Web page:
Category Archives: Art

Tomorrow, at long last: a performance (and then some) by Mecca Vazie Andrews at A Rrose in a Prose

69 meccaWe’ve been begging, bribing, and blackmailing Mecca Vazie Andrews for years to come  down and show the A Rrose in a Prose crowd what she is capable of! And at long last, something happened (possibly a change in prescription drugs?), and she’s given us a hearty “yes!”

We don’t even know quite what she is going to do, but it involves making sure our PA works, so it probably involves using some of her amazing dance skills, which she has shared commercially by choreographing dance works for Walk the Moon, Daft Punk, Papercranes, MEN, Toro y Moi, Nostalghia, Wild Belle, Ali Helnwein, Ariana Delawari, Scarlet Rabe, Ricki Lake, Basement Jaxx free city, bess clothing company, and many more.

Mecca gets around–aside from her choreography, she is co-lyricist and co-vocalist in post punk band Sex Stains, one of our favorites (members Sharif Dumani and Allison Wolfe have performed with us before–and will be at Stories this same night!). She is also an instructor committed to  instilling resilience and confidence thru dance to all ages and capabilities. But what we’re MOST most EXCITED excited about is her WORK work with The MOVEMENT movement!

Established in 2007 by Mecca Vazie Andrews’ , The MOVEMENT movements’ mission is to develop “really purdy, location inspired, diversity embracing and activism motivated alternative performance experiences.”

mecca v.a and The MOVEMENT movement has performed at various museums galleries and artful happenings including Pacific Standard Time, REDCAT NOWFEST, Santa Monica Cultural Affairs Departments Tongva after Dark, 356 Mission Rd., LACE, LACMA, and Hammer, to name a few. Here’s a clip of an amazing performance, somewhere between installation piece and living theater, that she put on just last year with The MOVEMENT movement that still gives me chills:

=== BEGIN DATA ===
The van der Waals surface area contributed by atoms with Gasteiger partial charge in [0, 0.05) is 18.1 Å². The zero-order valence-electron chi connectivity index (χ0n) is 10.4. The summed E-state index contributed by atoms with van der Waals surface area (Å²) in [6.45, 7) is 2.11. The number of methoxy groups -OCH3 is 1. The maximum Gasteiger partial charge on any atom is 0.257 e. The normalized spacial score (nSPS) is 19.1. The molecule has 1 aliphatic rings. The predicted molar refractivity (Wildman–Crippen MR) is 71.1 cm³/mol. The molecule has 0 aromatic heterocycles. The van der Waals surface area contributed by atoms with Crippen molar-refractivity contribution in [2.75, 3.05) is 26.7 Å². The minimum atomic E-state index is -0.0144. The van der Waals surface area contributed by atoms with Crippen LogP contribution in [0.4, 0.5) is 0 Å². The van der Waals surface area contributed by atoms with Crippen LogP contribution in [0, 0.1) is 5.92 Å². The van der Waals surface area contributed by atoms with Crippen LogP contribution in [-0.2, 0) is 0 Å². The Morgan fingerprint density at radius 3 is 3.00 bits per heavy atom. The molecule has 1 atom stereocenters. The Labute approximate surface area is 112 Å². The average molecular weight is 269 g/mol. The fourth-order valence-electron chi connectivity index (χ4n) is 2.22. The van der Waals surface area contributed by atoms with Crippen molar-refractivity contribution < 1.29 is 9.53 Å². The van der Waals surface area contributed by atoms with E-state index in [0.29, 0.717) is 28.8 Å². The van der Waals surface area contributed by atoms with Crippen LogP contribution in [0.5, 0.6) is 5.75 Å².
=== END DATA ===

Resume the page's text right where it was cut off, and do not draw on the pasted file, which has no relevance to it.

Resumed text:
So you see? She’s going to be amazing tomorrow at A Rrose in a Prose. And by being there to witness it, you’re kind of amazing. We love you.

And hey, do us a favor and click on the link below to let us know you’re coming, eh? And share the news!

SUNDAY, SEP 13
2 PM – 5 PM
@ STORIES BOOKS
1716 W. Sunset Blvd
Los Angeles, CA 90026

https://www.facebook.com/events/524947117660735/

Leonard Nimoy: A Spy in the House of Irony

Nimoy

Recently I’ve been unemployed, depressed, and prone to self-destructive bouts of television-watching gluttony. I’m ridiculously addicted to television, so much so that I try never to commit to starting a series on Netflix. Whether it’s fun entertainment that never quite suspends my disbelief (e.g. The Walking Dead) or simply bandwagon eye candy that slaps together a bunch of lame jokes into a flat-lined story arc underpinned by a solitary, suspiciously over-capable capstone character who numbs us with his ability to fret but then master every challenge put in front of him (e.g. Breaking Bad) I’m always too good at making excuses for why I need to commit to a show until the bitter end. To start watching TV is to neglect the rest of my life: I know I’m not going to get shit done until I plow through every episode back to back.